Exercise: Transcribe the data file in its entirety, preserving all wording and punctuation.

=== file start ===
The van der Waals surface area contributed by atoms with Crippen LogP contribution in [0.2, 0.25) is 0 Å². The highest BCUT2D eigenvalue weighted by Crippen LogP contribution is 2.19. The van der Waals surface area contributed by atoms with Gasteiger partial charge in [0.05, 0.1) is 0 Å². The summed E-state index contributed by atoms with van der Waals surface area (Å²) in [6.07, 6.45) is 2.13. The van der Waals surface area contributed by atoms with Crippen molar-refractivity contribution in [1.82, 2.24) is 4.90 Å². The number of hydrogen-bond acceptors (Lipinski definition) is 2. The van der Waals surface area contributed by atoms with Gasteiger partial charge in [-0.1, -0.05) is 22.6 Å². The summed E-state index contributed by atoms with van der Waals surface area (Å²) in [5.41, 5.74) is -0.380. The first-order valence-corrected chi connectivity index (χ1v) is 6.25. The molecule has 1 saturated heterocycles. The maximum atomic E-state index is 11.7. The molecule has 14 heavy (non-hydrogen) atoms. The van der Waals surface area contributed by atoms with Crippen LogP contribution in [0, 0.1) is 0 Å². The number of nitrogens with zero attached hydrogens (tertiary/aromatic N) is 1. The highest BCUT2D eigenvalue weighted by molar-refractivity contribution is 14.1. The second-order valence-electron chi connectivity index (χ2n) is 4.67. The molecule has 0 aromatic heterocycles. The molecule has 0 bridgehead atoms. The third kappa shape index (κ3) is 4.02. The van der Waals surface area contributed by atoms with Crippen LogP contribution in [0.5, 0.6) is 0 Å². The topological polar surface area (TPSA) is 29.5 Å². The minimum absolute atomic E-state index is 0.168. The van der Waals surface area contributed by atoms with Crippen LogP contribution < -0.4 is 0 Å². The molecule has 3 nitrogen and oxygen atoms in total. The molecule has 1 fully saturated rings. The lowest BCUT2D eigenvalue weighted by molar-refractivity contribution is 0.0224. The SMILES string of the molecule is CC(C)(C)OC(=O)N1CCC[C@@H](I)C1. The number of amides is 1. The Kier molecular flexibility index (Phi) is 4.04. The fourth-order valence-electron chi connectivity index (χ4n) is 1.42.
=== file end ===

The van der Waals surface area contributed by atoms with Crippen LogP contribution in [0.2, 0.25) is 0 Å². The highest BCUT2D eigenvalue weighted by Crippen LogP contribution is 2.19. The van der Waals surface area contributed by atoms with Gasteiger partial charge in [0.05, 0.1) is 0 Å². The summed E-state index contributed by atoms with van der Waals surface area (Å²) in [6.07, 6.45) is 2.13. The van der Waals surface area contributed by atoms with Crippen molar-refractivity contribution in [1.82, 2.24) is 4.90 Å². The number of hydrogen-bond acceptors (Lipinski definition) is 2. The van der Waals surface area contributed by atoms with Gasteiger partial charge in [-0.1, -0.05) is 22.6 Å². The summed E-state index contributed by atoms with van der Waals surface area (Å²) in [5.41, 5.74) is -0.380. The first-order valence-corrected chi connectivity index (χ1v) is 6.25. The molecule has 1 saturated heterocycles. The maximum atomic E-state index is 11.7. The molecule has 14 heavy (non-hydrogen) atoms. The van der Waals surface area contributed by atoms with Crippen LogP contribution in [0, 0.1) is 0 Å². The number of nitrogens with zero attached hydrogens (tertiary/aromatic N) is 1. The highest BCUT2D eigenvalue weighted by molar-refractivity contribution is 14.1. The second-order valence-electron chi connectivity index (χ2n) is 4.67. The molecule has 0 aromatic heterocycles. The molecule has 0 bridgehead atoms. The third kappa shape index (κ3) is 4.02. The van der Waals surface area contributed by atoms with Crippen LogP contribution in [0.5, 0.6) is 0 Å². The topological polar surface area (TPSA) is 29.5 Å². The minimum absolute atomic E-state index is 0.168. The van der Waals surface area contributed by atoms with Crippen LogP contribution < -0.4 is 0 Å². The molecule has 3 nitrogen and oxygen atoms in total. The molecule has 1 fully saturated rings. The lowest BCUT2D eigenvalue weighted by molar-refractivity contribution is 0.0224. The SMILES string of the molecule is CC(C)(C)OC(=O)N1CCC[C@@H](I)C1. The number of amides is 1. The Kier molecular flexibility index (Phi) is 4.04. The fourth-order valence-electron chi connectivity index (χ4n) is 1.42.